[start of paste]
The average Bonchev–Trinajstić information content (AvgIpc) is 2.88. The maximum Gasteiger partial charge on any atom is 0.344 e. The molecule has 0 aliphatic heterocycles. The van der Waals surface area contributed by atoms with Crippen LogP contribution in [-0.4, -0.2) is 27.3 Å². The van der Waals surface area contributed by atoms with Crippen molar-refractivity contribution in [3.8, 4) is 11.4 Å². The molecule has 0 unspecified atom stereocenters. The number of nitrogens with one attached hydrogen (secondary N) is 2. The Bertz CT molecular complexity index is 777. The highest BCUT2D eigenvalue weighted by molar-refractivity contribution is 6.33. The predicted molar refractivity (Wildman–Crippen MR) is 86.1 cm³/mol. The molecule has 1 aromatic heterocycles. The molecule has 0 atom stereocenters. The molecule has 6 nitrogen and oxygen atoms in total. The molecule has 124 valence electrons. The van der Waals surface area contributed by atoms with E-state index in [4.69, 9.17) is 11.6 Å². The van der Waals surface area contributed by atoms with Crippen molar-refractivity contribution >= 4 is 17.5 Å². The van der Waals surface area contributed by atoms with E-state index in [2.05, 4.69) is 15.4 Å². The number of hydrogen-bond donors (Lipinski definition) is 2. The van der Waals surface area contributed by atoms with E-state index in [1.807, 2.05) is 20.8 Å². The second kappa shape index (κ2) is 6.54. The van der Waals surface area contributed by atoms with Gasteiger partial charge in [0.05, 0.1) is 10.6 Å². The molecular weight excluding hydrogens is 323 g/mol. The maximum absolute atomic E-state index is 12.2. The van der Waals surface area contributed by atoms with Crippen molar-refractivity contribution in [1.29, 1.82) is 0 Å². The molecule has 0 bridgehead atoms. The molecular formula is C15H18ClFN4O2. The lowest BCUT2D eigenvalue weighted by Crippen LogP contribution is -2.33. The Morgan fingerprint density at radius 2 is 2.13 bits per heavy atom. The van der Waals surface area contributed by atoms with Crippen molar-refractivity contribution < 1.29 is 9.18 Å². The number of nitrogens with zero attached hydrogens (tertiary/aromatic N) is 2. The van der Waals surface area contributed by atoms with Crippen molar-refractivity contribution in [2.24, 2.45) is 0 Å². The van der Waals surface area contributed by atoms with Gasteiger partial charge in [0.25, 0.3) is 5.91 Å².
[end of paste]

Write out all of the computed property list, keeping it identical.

The average Bonchev–Trinajstić information content (AvgIpc) is 2.88. The maximum Gasteiger partial charge on any atom is 0.344 e. The molecule has 0 aliphatic heterocycles. The van der Waals surface area contributed by atoms with Crippen LogP contribution in [-0.4, -0.2) is 27.3 Å². The van der Waals surface area contributed by atoms with Crippen molar-refractivity contribution in [3.8, 4) is 11.4 Å². The molecule has 0 unspecified atom stereocenters. The number of nitrogens with one attached hydrogen (secondary N) is 2. The Bertz CT molecular complexity index is 777. The highest BCUT2D eigenvalue weighted by molar-refractivity contribution is 6.33. The predicted molar refractivity (Wildman–Crippen MR) is 86.1 cm³/mol. The molecule has 1 aromatic heterocycles. The molecule has 0 atom stereocenters. The molecule has 6 nitrogen and oxygen atoms in total. The molecule has 124 valence electrons. The van der Waals surface area contributed by atoms with E-state index in [4.69, 9.17) is 11.6 Å². The van der Waals surface area contributed by atoms with Crippen molar-refractivity contribution >= 4 is 17.5 Å². The van der Waals surface area contributed by atoms with E-state index in [2.05, 4.69) is 15.4 Å². The number of hydrogen-bond donors (Lipinski definition) is 2. The van der Waals surface area contributed by atoms with E-state index in [1.807, 2.05) is 20.8 Å². The second kappa shape index (κ2) is 6.54. The van der Waals surface area contributed by atoms with Gasteiger partial charge in [0.05, 0.1) is 10.6 Å². The molecular weight excluding hydrogens is 323 g/mol. The maximum absolute atomic E-state index is 12.2. The van der Waals surface area contributed by atoms with Crippen molar-refractivity contribution in [1.29, 1.82) is 0 Å². The molecule has 0 bridgehead atoms. The molecular formula is C15H18ClFN4O2. The lowest BCUT2D eigenvalue weighted by Crippen LogP contribution is -2.33. The Morgan fingerprint density at radius 2 is 2.13 bits per heavy atom. The van der Waals surface area contributed by atoms with Crippen molar-refractivity contribution < 1.29 is 9.18 Å². The number of nitrogens with zero attached hydrogens (tertiary/aromatic N) is 2. The van der Waals surface area contributed by atoms with Crippen molar-refractivity contribution in [2.24, 2.45) is 0 Å². The van der Waals surface area contributed by atoms with Gasteiger partial charge in [0.25, 0.3) is 5.91 Å².